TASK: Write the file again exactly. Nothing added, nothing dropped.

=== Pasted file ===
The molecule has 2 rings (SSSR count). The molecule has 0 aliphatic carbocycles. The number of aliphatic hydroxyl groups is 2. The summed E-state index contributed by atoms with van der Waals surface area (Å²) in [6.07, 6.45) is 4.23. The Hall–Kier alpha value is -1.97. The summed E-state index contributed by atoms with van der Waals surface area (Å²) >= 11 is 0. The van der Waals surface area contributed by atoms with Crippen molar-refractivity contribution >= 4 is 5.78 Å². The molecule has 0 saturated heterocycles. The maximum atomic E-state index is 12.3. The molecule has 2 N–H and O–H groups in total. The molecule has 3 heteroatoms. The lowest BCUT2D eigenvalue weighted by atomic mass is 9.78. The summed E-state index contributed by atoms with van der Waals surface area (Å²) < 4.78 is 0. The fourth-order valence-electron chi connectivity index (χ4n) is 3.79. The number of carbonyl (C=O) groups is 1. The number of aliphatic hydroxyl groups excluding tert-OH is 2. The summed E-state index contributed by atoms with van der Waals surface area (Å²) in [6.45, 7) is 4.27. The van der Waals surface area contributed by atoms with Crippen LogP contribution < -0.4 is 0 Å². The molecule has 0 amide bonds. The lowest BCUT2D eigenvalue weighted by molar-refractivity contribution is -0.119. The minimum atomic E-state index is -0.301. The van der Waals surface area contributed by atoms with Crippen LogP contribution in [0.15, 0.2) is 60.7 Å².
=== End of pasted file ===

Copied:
The molecule has 2 rings (SSSR count). The molecule has 0 aliphatic carbocycles. The number of aliphatic hydroxyl groups is 2. The summed E-state index contributed by atoms with van der Waals surface area (Å²) in [6.07, 6.45) is 4.23. The Hall–Kier alpha value is -1.97. The summed E-state index contributed by atoms with van der Waals surface area (Å²) >= 11 is 0. The van der Waals surface area contributed by atoms with Crippen molar-refractivity contribution >= 4 is 5.78 Å². The molecule has 0 saturated heterocycles. The maximum atomic E-state index is 12.3. The molecule has 2 N–H and O–H groups in total. The molecule has 3 heteroatoms. The lowest BCUT2D eigenvalue weighted by atomic mass is 9.78. The summed E-state index contributed by atoms with van der Waals surface area (Å²) < 4.78 is 0. The fourth-order valence-electron chi connectivity index (χ4n) is 3.79. The number of carbonyl (C=O) groups is 1. The number of aliphatic hydroxyl groups excluding tert-OH is 2. The summed E-state index contributed by atoms with van der Waals surface area (Å²) in [6.45, 7) is 4.27. The van der Waals surface area contributed by atoms with Crippen LogP contribution < -0.4 is 0 Å². The molecule has 0 amide bonds. The lowest BCUT2D eigenvalue weighted by molar-refractivity contribution is -0.119. The minimum atomic E-state index is -0.301. The van der Waals surface area contributed by atoms with Crippen LogP contribution in [0.15, 0.2) is 60.7 Å².